OLPC Struggles to Stay Afloat

One Laptop Per Child, a Boston-based nonprofit dedicated to providing cheap laptop computers to children in underdeveloped countries, has laid off 50 percent of its staff.

That leaves the organization with 32 employees, all of whom have taken salary cuts in an attempt to cut costs, said Matt Keller, OLPC’s director of Europe, the Middle East and Africa.

The staff reductions were the result of the global recession and increased competition in the PC sector, Keller told the E-Commerce Times.

The nonprofit will also refocus its efforts both geographically and in terms of the technology initiatives it will pursue, according to OLPC’s leader, Nicholas Negroponte.

“While we are saddened by this development, we remain firmly committed to our mission of getting laptops to children in developing countries,” Negroponte wrote for an OLPC blog post.

Netbooks Hurt Nonprofit

One of the biggest blows to OLPC was the advent of netbooks — cheap, Internet-ready laptops that sell for between US$200 and $300 apiece. The no-frills laptops are direct competitors to the computers designed and manufactured by OLPC, and they had a major impact on the nonprofit’s Give One, Get One program in 2008, Keller said.

The Give One, Get One enables families in developed countries to donate an OLPC computer to a child in a developing country. In return, the family that makes the donation receives an OLPC computer.

“If you’re a parent [in the U.S.] and you’re looking to buy a first-time laptop for one of your kids, you’re probably going to go with something you’re familiar with, not something that is designed for children who live in exotic places,” Keller said.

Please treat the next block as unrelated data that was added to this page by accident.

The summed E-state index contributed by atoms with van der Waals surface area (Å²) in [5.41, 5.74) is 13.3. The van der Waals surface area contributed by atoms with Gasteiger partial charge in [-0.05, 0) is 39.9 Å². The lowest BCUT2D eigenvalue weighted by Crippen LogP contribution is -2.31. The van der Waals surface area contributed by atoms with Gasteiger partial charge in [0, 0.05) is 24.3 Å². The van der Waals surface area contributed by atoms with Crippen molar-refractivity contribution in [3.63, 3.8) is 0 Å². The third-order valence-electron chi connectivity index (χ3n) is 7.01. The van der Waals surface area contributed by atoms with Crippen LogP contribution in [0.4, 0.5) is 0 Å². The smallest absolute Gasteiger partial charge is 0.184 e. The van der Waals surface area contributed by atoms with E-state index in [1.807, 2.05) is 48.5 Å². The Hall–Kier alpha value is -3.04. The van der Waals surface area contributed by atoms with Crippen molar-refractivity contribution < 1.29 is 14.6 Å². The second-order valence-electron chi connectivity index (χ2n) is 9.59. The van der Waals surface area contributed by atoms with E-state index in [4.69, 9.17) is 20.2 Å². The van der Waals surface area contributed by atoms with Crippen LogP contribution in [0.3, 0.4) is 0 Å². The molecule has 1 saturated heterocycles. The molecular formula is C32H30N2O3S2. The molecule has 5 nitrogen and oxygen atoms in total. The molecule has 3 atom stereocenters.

Renewed Mission

Since its inception in 2005, OLPC has provided laptops to more than 500,000 children throughout the world, according to Negroponte’s blog comments.

Now, the nonprofit will focus on developing the next generation of its XO laptop and a no-cost Internet connectivity program. The group will also pass on the development of Sugar, an educational software platform, to the development community.

OLPC’s Latin American initiatives will be spun off into a separate support unit, while Sub-Saharan Africa, the Middle East, Afghanistan and northwest Pakistan will become points of major focus.

Also, OLPC will dedicate itself to bringing the cost of the XO laptop down to zero for the least developed countries in the world.

“We decided now was the time to make some major moves,” Keller said.

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